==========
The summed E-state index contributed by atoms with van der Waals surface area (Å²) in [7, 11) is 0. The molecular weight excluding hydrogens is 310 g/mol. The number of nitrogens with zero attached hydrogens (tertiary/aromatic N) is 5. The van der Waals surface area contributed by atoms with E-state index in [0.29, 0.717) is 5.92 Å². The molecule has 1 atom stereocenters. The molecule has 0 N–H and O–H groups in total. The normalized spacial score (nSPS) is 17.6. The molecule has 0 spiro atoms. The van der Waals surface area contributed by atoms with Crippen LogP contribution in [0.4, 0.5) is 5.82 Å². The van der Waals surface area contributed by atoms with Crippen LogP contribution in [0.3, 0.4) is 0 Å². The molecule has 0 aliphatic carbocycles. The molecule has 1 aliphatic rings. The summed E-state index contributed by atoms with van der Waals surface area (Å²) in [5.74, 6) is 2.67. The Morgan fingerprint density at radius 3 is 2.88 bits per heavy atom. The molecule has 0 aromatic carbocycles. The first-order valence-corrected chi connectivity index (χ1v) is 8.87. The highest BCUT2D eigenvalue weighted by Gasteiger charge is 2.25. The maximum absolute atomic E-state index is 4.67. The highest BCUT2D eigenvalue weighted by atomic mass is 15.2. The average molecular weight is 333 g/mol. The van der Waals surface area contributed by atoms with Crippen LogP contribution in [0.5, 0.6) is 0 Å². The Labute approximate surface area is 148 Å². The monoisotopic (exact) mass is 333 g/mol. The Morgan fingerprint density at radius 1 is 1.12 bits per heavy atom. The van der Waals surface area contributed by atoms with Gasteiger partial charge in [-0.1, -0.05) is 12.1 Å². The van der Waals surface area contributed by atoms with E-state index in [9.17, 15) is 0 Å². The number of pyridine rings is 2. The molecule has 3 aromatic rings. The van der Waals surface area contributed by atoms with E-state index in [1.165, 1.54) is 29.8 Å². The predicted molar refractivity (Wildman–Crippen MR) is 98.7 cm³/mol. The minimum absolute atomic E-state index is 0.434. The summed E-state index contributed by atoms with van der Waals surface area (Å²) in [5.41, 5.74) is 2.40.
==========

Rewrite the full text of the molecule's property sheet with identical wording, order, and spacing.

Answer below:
The summed E-state index contributed by atoms with van der Waals surface area (Å²) in [7, 11) is 0. The molecular weight excluding hydrogens is 310 g/mol. The number of nitrogens with zero attached hydrogens (tertiary/aromatic N) is 5. The van der Waals surface area contributed by atoms with E-state index in [0.29, 0.717) is 5.92 Å². The molecule has 1 atom stereocenters. The molecule has 0 N–H and O–H groups in total. The normalized spacial score (nSPS) is 17.6. The molecule has 0 spiro atoms. The van der Waals surface area contributed by atoms with Crippen LogP contribution in [0.4, 0.5) is 5.82 Å². The van der Waals surface area contributed by atoms with Crippen LogP contribution in [0.3, 0.4) is 0 Å². The molecule has 0 aliphatic carbocycles. The molecule has 1 aliphatic rings. The summed E-state index contributed by atoms with van der Waals surface area (Å²) in [5.74, 6) is 2.67. The Morgan fingerprint density at radius 3 is 2.88 bits per heavy atom. The molecule has 0 aromatic carbocycles. The first-order valence-corrected chi connectivity index (χ1v) is 8.87. The highest BCUT2D eigenvalue weighted by Gasteiger charge is 2.25. The maximum absolute atomic E-state index is 4.67. The highest BCUT2D eigenvalue weighted by atomic mass is 15.2. The average molecular weight is 333 g/mol. The van der Waals surface area contributed by atoms with Crippen LogP contribution in [0.5, 0.6) is 0 Å². The Labute approximate surface area is 148 Å². The monoisotopic (exact) mass is 333 g/mol. The Morgan fingerprint density at radius 1 is 1.12 bits per heavy atom. The van der Waals surface area contributed by atoms with Gasteiger partial charge in [-0.1, -0.05) is 12.1 Å². The van der Waals surface area contributed by atoms with E-state index in [9.17, 15) is 0 Å². The number of pyridine rings is 2. The molecule has 3 aromatic rings. The van der Waals surface area contributed by atoms with E-state index in [1.165, 1.54) is 29.8 Å². The predicted molar refractivity (Wildman–Crippen MR) is 98.7 cm³/mol. The minimum absolute atomic E-state index is 0.434. The summed E-state index contributed by atoms with van der Waals surface area (Å²) in [5.41, 5.74) is 2.40.